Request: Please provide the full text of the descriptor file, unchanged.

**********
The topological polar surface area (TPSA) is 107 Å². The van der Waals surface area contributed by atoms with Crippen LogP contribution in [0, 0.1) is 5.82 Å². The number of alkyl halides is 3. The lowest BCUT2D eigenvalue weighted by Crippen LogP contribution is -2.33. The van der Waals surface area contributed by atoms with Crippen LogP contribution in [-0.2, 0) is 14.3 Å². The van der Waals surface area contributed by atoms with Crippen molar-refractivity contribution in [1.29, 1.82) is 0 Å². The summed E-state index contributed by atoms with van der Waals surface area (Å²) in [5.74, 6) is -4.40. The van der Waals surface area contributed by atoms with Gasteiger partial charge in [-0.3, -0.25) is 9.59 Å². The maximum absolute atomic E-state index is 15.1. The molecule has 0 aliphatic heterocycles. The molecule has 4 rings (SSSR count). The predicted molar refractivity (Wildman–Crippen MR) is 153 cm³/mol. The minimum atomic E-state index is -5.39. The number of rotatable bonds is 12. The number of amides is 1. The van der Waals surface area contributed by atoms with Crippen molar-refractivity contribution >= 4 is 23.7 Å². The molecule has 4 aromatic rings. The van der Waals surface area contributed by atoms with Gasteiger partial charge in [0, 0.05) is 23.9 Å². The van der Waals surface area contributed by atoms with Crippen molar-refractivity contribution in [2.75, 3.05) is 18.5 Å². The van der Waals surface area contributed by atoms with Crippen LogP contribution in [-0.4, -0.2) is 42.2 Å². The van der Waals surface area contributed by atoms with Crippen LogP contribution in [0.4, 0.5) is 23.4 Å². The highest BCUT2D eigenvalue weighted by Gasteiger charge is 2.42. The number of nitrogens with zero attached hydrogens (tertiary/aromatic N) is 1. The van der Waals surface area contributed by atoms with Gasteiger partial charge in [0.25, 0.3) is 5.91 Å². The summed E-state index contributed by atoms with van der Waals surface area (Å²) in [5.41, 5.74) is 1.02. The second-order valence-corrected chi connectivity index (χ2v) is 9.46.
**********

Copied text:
The topological polar surface area (TPSA) is 107 Å². The van der Waals surface area contributed by atoms with Crippen LogP contribution in [0, 0.1) is 5.82 Å². The number of alkyl halides is 3. The lowest BCUT2D eigenvalue weighted by Crippen LogP contribution is -2.33. The van der Waals surface area contributed by atoms with Crippen LogP contribution in [-0.2, 0) is 14.3 Å². The van der Waals surface area contributed by atoms with Crippen molar-refractivity contribution in [1.29, 1.82) is 0 Å². The summed E-state index contributed by atoms with van der Waals surface area (Å²) in [5.74, 6) is -4.40. The van der Waals surface area contributed by atoms with Gasteiger partial charge in [-0.3, -0.25) is 9.59 Å². The maximum absolute atomic E-state index is 15.1. The molecule has 0 aliphatic heterocycles. The molecule has 4 rings (SSSR count). The predicted molar refractivity (Wildman–Crippen MR) is 153 cm³/mol. The minimum atomic E-state index is -5.39. The number of rotatable bonds is 12. The number of amides is 1. The van der Waals surface area contributed by atoms with Crippen molar-refractivity contribution >= 4 is 23.7 Å². The molecule has 4 aromatic rings. The van der Waals surface area contributed by atoms with Gasteiger partial charge in [0, 0.05) is 23.9 Å². The van der Waals surface area contributed by atoms with Crippen molar-refractivity contribution in [2.75, 3.05) is 18.5 Å². The van der Waals surface area contributed by atoms with Crippen LogP contribution in [-0.4, -0.2) is 42.2 Å². The van der Waals surface area contributed by atoms with Crippen LogP contribution in [0.4, 0.5) is 23.4 Å². The highest BCUT2D eigenvalue weighted by Gasteiger charge is 2.42. The number of nitrogens with zero attached hydrogens (tertiary/aromatic N) is 1. The van der Waals surface area contributed by atoms with Gasteiger partial charge in [0.25, 0.3) is 5.91 Å². The summed E-state index contributed by atoms with van der Waals surface area (Å²) in [5.41, 5.74) is 1.02. The second-order valence-corrected chi connectivity index (χ2v) is 9.46.